The Department of Labor Plans on Redefining “Joint Employer”

  1. Employment Law
  2. The Department of Labor Plans on Redefining “Joint Employer”

The Department of Labor (DOL) recently announced plans to implement a new rule that would redefine the term “joint employer.” The proposed changes could impact which companies are held liable for wage and hour violations. Here’s what workers in Oklahoma need to know:

What is A Joint Employer?

Joint employment occurs when two or more businesses share control and supervision of an employee. The businesses involved in a joint employment arrangement are known as joint employers.

The Proposed Definition of “Joint Employer”

The DOL adopted a broad definition of joint employer under the Obama administration, but now, the agency would like to drastically narrow it.

The proposed change states that four factors must be considered when determining whether or not a business is a joint employer. These four factors include:

  • The company’s ability to hire or fire the employee
  • The company’s ability to control the employee’s work schedule
  • The company’s role in setting the employee’s pay
  • Whether or not the company keeps the employee’s employment records

The DOL believes that the proposed change will eliminate uncertainty and make it easier to determine if a company is truly a joint employer.

How the Change Could Affect Workers

Redefining joint employment could affect who is held liable in labor violation disputes. For example, if a worker who is jointly employed by two companies is illegally denied overtime pay, both companies could potentially be held liable for this violation. As a result, the proposed change to narrow the definition of joint employer could reduce the number of parties that could be potentially held liable for workers’ labor violations.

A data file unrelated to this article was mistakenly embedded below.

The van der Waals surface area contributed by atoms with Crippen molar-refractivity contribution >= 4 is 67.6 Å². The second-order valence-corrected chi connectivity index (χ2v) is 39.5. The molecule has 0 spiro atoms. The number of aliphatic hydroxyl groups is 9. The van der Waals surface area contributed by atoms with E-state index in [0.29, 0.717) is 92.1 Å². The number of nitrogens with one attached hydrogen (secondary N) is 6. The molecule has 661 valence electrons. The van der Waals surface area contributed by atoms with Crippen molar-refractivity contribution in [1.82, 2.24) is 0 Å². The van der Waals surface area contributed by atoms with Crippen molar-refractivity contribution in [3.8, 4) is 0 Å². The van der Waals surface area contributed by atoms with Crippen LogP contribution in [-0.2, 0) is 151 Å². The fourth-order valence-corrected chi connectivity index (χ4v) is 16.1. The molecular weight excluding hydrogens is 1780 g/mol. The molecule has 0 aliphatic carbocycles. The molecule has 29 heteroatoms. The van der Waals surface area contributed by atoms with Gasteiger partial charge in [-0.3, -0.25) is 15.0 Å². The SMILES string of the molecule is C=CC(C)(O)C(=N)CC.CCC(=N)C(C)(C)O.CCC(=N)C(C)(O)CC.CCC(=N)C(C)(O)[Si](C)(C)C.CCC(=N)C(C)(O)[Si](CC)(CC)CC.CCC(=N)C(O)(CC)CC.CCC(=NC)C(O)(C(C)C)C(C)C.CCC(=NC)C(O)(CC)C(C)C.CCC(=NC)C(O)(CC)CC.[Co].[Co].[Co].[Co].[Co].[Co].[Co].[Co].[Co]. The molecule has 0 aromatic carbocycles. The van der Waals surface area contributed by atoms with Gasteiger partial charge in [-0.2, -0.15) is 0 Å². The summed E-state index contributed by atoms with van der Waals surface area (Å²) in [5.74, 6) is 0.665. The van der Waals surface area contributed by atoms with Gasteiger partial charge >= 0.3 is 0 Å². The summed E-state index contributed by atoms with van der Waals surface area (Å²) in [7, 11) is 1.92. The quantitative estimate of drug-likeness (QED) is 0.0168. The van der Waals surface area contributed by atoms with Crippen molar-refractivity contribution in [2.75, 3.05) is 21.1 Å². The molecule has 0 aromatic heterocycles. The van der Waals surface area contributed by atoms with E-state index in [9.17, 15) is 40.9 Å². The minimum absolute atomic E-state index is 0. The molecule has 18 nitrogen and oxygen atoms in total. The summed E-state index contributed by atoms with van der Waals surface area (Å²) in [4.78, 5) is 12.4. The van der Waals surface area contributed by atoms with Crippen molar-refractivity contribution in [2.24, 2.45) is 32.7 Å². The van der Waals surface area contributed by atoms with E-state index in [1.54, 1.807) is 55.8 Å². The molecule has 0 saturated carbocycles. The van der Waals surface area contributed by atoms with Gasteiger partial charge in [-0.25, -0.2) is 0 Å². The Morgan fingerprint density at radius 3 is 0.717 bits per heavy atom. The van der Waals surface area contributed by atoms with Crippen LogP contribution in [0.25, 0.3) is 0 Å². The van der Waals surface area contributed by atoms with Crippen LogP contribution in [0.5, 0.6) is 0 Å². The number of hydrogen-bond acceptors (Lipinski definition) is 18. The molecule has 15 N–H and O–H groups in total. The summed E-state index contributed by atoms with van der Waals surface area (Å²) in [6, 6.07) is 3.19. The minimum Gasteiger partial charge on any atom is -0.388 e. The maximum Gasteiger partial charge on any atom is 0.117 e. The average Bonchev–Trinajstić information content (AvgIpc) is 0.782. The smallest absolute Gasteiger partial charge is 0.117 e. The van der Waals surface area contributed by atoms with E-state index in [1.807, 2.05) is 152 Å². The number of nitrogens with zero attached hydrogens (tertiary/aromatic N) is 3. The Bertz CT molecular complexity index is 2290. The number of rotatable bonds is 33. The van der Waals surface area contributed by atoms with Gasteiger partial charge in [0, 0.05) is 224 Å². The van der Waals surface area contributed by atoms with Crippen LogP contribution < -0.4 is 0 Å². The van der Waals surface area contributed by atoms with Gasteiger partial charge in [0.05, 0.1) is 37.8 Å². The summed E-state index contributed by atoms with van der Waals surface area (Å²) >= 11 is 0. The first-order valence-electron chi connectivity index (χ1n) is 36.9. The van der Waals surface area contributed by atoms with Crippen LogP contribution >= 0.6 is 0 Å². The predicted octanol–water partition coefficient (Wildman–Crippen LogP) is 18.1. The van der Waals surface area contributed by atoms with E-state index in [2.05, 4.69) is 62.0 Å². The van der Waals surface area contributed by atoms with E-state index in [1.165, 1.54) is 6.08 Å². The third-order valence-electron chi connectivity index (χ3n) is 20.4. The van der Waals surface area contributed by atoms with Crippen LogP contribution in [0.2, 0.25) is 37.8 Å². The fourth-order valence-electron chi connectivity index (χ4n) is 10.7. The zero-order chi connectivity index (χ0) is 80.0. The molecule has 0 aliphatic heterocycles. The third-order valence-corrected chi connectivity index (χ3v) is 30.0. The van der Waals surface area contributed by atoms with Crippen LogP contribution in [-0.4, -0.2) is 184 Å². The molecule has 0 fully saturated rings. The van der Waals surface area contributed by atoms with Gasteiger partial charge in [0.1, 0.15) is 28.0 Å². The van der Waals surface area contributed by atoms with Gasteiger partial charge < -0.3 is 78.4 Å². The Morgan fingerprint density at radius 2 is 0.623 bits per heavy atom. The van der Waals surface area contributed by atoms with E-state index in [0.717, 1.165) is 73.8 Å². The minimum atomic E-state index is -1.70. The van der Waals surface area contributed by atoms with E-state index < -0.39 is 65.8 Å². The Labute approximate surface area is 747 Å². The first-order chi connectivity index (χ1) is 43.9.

For example, let’s say you work at a fast-food franchise and are not being paid minimum wage. Under the old joint employer definition, the franchise owner and corporate restaurant chain are considered joint employers, so both companies could be liable for your unpaid wages. But, the corporate restaurant chain would not be considered a joint employer under the new definition, which means the franchise owner would be solely liable.

This proposed change will not affect your rights to minimum wage or overtime pay, but it could affect who is held liable when these rights are violated.

Have your rights to minimum wage or overtime pay been violated? If so, seek legal representation from the experienced attorneys at Armstrong & Vaught, P.L.C. at once. Our attorneys will seek justice against your employer and aggressively fight for the compensation you deserve for this violation. Call us at (918) 582-2500 or toll-free at (800) 722-8880 or complete the simple form below for a free consultation with a skilled attorney.

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